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After the Elections: The GOP Civil War

After the Elections: The GOP Civil War

4 Mins
November 13, 2014

Impressed by the Republican Party’s 2014 election victories? Not so fast!

At best their wins are opportunities to offer a positive agenda. But this might not be possible because the GOP is still engaged in a three-way civil war that could doom the party’s prospects for future victories and the country’s prospects for freedom and prosperity.  


For the GOP the election was the easy part. The Republicans beat the party of Barack Obama, whose policies have been abject failures, whose incompetence has been appalling, and whose lust for arbitrary power has been unbounded. Now comes the tough part.

Obama remains arrogant and unapologetic in the face of his party’s defeats. He’ll disingenuously deign to consider GOP proposals only if they’re the sort of measures that most voters rejected in the election.

So the Republicans will be offering proposals that they expect Obama will often veto. The Republicans will probably use those proposals to rebrand their party’s tarnished image and to highlight their governing principles and policies for the 2016 elections.


But there’s a problem. There is not a strong consensus on those principles and policies. This is because three factions are battling for the soul of the Republican Party.

First, establishment Republicans want to tweak the welfare state to make it work a little more efficiently. These are the McCains and Romneys who want to “save” Social Security, Medicare, Medicaid and the like.

Second, extreme social conservatives would give priority to a liberty-limiting, religious-based agenda. These are the Santorums and Huckabees, the latter of whom threatens to leave the GOP if, for example, it doesn’t oppose same-sex marriage.

Third, there are the libertarian-leaning and traditional limited-government Republicans with a number of Tea Party folks thrown in. This coalition of freedom-lovers actually wants to repeal oppressive programs and roll back the government’s scope and power. Rand Paul and a few others are leaning in this direction while trying to keep a foot in the social conservative camp as well.


So what does the GOP’s internal conflict mean for its external offerings? There are some proposals upon which the factions can agree, that enjoy widespread public support, and could even garner votes from some Congressional Democrats. For instance, approving the Keystone pipeline from Canada is popular with labor unions and free marketers alike.

The Republicans will certainly take a stab at repealing Obamacare in its entirety. Obama would certainly veto the bill, but the Republicans who campaigned on repeal will have honored their commitment.

But here’s where the situation gets dicey. Republicans could then try to repeal specific parts of Obamacare, for example, the tax on medical devices, which punishes production of life-enhancing technologies, or now-the delayed Obamacare employer mandate. They might even pick up some Democrat votes for such measures.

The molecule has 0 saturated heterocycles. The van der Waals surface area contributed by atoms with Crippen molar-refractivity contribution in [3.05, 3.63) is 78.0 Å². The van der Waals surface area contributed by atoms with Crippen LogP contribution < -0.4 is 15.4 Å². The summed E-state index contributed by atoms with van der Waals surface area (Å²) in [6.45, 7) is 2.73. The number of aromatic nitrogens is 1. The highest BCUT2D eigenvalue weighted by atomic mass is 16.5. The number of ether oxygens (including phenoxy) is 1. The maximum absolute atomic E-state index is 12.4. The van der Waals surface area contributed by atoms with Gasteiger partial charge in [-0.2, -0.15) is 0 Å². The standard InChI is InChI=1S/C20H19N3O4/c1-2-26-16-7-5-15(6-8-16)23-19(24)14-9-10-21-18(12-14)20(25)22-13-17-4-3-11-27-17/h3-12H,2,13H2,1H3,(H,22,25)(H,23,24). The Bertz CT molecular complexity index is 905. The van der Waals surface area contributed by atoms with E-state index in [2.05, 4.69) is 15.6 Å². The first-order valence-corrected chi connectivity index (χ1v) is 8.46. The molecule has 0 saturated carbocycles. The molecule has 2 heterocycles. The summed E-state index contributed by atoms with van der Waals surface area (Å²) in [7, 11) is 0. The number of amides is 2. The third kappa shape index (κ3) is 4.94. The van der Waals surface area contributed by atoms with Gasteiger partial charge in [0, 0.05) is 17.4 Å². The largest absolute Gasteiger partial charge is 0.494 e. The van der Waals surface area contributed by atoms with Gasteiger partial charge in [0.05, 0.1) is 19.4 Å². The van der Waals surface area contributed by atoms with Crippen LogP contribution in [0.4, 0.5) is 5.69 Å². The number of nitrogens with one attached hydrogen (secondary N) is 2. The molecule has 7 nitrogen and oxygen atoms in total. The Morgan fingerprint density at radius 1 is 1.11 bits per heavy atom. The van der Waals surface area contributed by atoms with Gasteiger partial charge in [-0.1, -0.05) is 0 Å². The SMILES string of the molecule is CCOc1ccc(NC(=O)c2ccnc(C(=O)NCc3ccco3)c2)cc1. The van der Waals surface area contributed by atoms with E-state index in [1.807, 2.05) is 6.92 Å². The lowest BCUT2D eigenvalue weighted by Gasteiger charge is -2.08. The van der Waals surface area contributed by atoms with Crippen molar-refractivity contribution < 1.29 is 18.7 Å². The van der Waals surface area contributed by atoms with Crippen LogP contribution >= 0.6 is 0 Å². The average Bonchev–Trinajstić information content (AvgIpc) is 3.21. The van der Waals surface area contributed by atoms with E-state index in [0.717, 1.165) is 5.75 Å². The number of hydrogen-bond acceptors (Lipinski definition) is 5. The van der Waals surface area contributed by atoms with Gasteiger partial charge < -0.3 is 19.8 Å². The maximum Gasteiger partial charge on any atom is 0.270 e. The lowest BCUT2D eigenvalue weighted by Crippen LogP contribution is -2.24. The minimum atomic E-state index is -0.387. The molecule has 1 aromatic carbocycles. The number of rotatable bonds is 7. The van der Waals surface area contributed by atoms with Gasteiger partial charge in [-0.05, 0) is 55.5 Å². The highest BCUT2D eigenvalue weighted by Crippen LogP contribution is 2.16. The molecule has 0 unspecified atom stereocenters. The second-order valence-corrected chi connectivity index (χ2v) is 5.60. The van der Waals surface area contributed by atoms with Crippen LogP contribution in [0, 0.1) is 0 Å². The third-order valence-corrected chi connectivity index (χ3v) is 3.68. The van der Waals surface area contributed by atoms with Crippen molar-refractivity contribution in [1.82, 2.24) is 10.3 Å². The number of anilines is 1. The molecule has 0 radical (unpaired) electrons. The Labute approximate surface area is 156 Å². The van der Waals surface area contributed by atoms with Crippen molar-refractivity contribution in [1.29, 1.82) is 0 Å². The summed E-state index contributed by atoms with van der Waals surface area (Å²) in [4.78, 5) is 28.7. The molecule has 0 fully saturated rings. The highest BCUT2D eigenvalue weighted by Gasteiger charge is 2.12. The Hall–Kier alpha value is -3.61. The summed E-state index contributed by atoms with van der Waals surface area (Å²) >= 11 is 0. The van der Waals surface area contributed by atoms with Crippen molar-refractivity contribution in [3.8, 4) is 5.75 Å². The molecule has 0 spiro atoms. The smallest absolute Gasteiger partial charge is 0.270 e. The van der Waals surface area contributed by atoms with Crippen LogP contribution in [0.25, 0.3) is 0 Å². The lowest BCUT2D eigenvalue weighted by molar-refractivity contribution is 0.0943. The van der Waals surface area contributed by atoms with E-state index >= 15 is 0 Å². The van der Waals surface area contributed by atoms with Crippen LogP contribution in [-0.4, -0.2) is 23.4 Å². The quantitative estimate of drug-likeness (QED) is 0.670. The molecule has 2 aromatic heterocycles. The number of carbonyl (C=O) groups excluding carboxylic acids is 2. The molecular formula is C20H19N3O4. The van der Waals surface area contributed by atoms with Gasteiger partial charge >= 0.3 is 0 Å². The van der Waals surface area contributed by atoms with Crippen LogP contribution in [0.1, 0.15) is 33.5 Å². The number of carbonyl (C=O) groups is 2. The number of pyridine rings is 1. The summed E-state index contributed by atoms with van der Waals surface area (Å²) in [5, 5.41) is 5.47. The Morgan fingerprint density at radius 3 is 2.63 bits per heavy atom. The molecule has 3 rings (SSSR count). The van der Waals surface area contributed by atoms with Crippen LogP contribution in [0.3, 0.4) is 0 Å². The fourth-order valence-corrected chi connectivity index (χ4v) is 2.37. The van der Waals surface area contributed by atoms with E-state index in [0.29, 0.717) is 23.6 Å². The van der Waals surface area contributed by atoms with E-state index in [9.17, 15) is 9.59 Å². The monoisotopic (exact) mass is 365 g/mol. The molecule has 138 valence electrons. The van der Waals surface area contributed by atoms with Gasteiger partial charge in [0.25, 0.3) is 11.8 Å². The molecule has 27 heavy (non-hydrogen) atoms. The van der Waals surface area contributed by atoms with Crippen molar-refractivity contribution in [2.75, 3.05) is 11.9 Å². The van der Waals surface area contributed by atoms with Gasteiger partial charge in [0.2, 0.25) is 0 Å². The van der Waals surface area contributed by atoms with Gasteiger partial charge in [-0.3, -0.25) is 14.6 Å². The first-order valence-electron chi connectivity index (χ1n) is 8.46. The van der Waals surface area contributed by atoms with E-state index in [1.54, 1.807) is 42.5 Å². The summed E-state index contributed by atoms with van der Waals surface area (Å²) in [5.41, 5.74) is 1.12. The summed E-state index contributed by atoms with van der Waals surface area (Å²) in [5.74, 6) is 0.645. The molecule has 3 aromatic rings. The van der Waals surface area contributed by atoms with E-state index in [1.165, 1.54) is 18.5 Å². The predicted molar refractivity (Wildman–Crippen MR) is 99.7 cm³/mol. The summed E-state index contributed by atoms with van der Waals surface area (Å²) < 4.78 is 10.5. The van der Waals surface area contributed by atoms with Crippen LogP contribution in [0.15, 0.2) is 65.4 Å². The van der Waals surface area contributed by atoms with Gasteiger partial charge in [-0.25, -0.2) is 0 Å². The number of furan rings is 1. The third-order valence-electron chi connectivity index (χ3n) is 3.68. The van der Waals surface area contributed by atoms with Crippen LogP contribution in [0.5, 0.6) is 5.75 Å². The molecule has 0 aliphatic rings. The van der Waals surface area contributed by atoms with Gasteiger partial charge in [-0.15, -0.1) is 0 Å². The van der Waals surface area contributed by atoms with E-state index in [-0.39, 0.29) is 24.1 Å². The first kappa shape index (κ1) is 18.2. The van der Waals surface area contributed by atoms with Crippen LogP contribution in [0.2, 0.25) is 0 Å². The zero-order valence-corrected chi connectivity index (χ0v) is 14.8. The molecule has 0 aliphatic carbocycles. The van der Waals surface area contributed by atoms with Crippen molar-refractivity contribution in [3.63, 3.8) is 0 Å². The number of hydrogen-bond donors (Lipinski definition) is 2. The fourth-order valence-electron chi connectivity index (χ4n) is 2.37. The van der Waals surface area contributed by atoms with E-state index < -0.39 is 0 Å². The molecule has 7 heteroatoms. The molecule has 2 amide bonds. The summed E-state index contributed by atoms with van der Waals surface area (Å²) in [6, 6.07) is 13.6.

But would libertarian Republicans see this as a move by the establishment GOP to merely tweak the law? After all, it would keep major parts of Obamacare in place. Worse, it could enshrine the principle that subsidized healthcare is a right that we owe one another, with the government as the wealth redistributor.

Remember that a number of Republicans at the state level have worked to expand Medicaid coverage in keeping with provisions of Obamacare, much to the chagrin of the libertarians, sparking primary challenges to establishment Republicans.

And could we see in Congress social conservatives pushing for gay marriage bans? Will they push for so-called family-favoring rather than neutral tax or welfare programs, the kind of discrimination favored by Mike Huckabee when he was Arkansas governor?


If the GOP in the next two years offers a contradictory hash of limited government and paternalistic, interventionist programs, they might not only lose the elections in 2016. They might also lose their party. Millennial generation voters tend to like economic opportunity but they are socially liberal and thus tend to lean against the GOP. They will be the majority of voters in the future.

Hispanic citizens, who make up 17 percent of the population today will make up 50 percent by 2030. They are heavily pro-Democrat.

White evangelicals are the largest voting bloc in the GOP but a declining portion of the population.

The Republican Party’s death spiral might have slowed in the 2014 election. Or perhaps the low voter turnout simply gave more weight to the party’s shrinking base. But if its internal conflicts continue, if it does not adopt a consistent pro-freedom, limited government agenda, the GOP could slip into the dustbin of history.

The pro-freedom faction has an opportunity in the next two years to educate the public on their vision of a free society with a culture that celebrates achievers and wealth-creating entrepreneurs. But they will also have to convince their fellow Republicans to join them or else the victories of 2014 will simply be blips as the party declines along with the country.


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Edward Hudgins


Edward Hudgins

Edward Hudgins is research director at the Heartland Institute and former director of advocacy and senior scholar at The Atlas Society.

Edward Hudgins
About the author:
Edward Hudgins

Edward Hudgins, former director of advocacy and senior scholar at The Atlas Society, is the founder of the Human Achievement Alliance and can be reached at ehudgins@humanachievementalliance.org.

Elections and Democracy